Canon on the other hand, can ensure backward compatibility with their previously released lenses in future bodies because they can place logic into the camera bodies' firmware to do so. They have no desire, need or motivation to do same for any third party lens.
After wanting so bad for the Sigma 85 to work for me (due to budget) and having had such an experience with two copies of it, it is my personal opinion that it could downright be more dangerous to mount a reverse-engineered third party lens to a camera body (even with turning the power switch OFF prior to changing lenses) than it is to change Canon OEM lenses with the power switch in the ON position.
For two Sigma lenses to cause such odd timer mode behavior within my 5D3 and cause FoCal to crash repeatedly, when none of my other Canon lenses (I have eight) ever did, is incriminating. I believe the two Sigma's I tested and their reverse-engineered "communications" with the 5D3 (in this case), caused the firmware/OS within the 5D3 to enter an unstable state.
I personally will never mount a non-Canon (OEM) lens to my camera body again.
With respect to #3 - FoCal's role in this
As a software engineer and I.T. professional of twenty years, I personally believe FoCal needs to clean up the reliability of their application. I do not believe FoCal is at fault here for anything the Sigma is/was doing to the camera's operation, but they could and need to do a better job... Simple things like performing proper error-handling techniques are not being employed within the application. For those with any software background reading this, they don't seem to bother catching and properly displaying to the user exceptions in certain scenarios while under test. Instead, one has to look into the Windows Application Event Log to find that nasty error messages (stack traces) when the application blows up. Instead of "catching" these exceptions (errors) and restoring a camera's settings, FoCal just blindly crashes because they haven't done their part within the code to "cleanly" exit from a bad situation. I believe FoCal crashing on the two Sigma lenses I was testing was due to a condition (mostly during LiveView target focusing) whereby the Sigma may not have found peak focus "in time" for FoCal to be satisfied. Instead, it threw FoCal into a tailspin nose-dive and FoCal has not been coded to accommodate this situation.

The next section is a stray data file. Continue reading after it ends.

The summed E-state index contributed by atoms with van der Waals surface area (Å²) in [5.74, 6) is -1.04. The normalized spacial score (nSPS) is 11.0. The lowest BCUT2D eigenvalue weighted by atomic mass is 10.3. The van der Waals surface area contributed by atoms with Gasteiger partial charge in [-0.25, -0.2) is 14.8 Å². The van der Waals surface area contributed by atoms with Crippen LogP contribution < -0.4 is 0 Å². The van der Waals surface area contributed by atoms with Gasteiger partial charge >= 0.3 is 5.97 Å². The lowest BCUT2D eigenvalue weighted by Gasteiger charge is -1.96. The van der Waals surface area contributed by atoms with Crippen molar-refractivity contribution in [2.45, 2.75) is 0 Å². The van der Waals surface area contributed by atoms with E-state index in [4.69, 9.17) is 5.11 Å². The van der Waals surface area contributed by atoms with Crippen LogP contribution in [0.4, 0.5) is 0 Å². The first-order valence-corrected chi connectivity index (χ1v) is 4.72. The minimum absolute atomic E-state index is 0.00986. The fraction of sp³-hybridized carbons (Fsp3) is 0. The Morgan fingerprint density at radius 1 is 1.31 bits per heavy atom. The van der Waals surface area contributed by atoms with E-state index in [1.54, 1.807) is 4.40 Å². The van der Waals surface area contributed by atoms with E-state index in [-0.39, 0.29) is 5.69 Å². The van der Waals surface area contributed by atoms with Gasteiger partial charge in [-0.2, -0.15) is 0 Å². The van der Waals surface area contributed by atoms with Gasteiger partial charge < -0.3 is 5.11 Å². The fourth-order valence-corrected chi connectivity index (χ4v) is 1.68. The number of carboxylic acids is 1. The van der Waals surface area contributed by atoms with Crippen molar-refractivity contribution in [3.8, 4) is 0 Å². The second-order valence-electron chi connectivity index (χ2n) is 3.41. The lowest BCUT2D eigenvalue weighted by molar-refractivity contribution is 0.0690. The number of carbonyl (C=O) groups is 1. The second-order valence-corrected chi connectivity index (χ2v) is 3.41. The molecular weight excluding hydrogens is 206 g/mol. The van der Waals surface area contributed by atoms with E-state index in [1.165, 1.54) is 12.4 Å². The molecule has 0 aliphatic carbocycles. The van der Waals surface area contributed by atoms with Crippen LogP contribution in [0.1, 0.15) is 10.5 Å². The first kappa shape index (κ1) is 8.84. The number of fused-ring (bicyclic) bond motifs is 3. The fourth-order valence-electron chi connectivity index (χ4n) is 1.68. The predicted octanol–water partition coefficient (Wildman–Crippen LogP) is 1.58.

Just my two cents...